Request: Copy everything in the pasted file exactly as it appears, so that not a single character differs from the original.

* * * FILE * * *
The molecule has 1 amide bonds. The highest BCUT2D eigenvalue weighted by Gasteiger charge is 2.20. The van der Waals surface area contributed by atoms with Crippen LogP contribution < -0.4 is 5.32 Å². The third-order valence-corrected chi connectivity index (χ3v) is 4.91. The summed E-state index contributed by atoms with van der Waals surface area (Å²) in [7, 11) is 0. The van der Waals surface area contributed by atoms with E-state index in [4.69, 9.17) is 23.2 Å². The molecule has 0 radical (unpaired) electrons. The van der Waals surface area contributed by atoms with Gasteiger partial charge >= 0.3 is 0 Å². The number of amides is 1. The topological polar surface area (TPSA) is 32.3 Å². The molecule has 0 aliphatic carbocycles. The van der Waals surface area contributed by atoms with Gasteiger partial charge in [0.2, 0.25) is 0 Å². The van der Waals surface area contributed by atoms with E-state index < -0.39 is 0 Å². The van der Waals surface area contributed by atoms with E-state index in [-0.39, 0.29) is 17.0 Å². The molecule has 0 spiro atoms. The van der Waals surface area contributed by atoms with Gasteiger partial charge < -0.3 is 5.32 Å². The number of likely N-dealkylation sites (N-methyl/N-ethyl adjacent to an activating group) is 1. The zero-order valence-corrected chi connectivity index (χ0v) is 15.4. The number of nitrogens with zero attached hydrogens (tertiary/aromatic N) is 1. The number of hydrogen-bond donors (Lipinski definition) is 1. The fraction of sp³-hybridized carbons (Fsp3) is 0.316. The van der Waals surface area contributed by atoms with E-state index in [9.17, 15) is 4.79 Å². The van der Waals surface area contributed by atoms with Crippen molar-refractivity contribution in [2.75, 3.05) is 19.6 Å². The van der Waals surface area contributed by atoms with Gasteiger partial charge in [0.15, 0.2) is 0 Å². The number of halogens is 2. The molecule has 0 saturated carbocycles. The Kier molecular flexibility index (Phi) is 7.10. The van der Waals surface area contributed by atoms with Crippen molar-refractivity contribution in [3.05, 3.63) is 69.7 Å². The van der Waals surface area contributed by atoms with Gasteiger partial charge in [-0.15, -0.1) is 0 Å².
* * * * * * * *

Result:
The molecule has 1 amide bonds. The highest BCUT2D eigenvalue weighted by Gasteiger charge is 2.20. The van der Waals surface area contributed by atoms with Crippen LogP contribution < -0.4 is 5.32 Å². The third-order valence-corrected chi connectivity index (χ3v) is 4.91. The summed E-state index contributed by atoms with van der Waals surface area (Å²) in [7, 11) is 0. The van der Waals surface area contributed by atoms with E-state index in [4.69, 9.17) is 23.2 Å². The molecule has 0 radical (unpaired) electrons. The van der Waals surface area contributed by atoms with Gasteiger partial charge >= 0.3 is 0 Å². The number of amides is 1. The topological polar surface area (TPSA) is 32.3 Å². The molecule has 0 aliphatic carbocycles. The van der Waals surface area contributed by atoms with Gasteiger partial charge in [0.2, 0.25) is 0 Å². The van der Waals surface area contributed by atoms with E-state index < -0.39 is 0 Å². The van der Waals surface area contributed by atoms with E-state index in [-0.39, 0.29) is 17.0 Å². The molecule has 0 spiro atoms. The van der Waals surface area contributed by atoms with Gasteiger partial charge < -0.3 is 5.32 Å². The number of likely N-dealkylation sites (N-methyl/N-ethyl adjacent to an activating group) is 1. The zero-order valence-corrected chi connectivity index (χ0v) is 15.4. The number of nitrogens with zero attached hydrogens (tertiary/aromatic N) is 1. The number of hydrogen-bond donors (Lipinski definition) is 1. The fraction of sp³-hybridized carbons (Fsp3) is 0.316. The van der Waals surface area contributed by atoms with E-state index in [9.17, 15) is 4.79 Å². The van der Waals surface area contributed by atoms with Crippen molar-refractivity contribution in [2.75, 3.05) is 19.6 Å². The van der Waals surface area contributed by atoms with Gasteiger partial charge in [0.15, 0.2) is 0 Å². The number of halogens is 2. The molecule has 0 saturated carbocycles. The Kier molecular flexibility index (Phi) is 7.10. The van der Waals surface area contributed by atoms with Crippen molar-refractivity contribution in [3.05, 3.63) is 69.7 Å². The van der Waals surface area contributed by atoms with Gasteiger partial charge in [-0.15, -0.1) is 0 Å².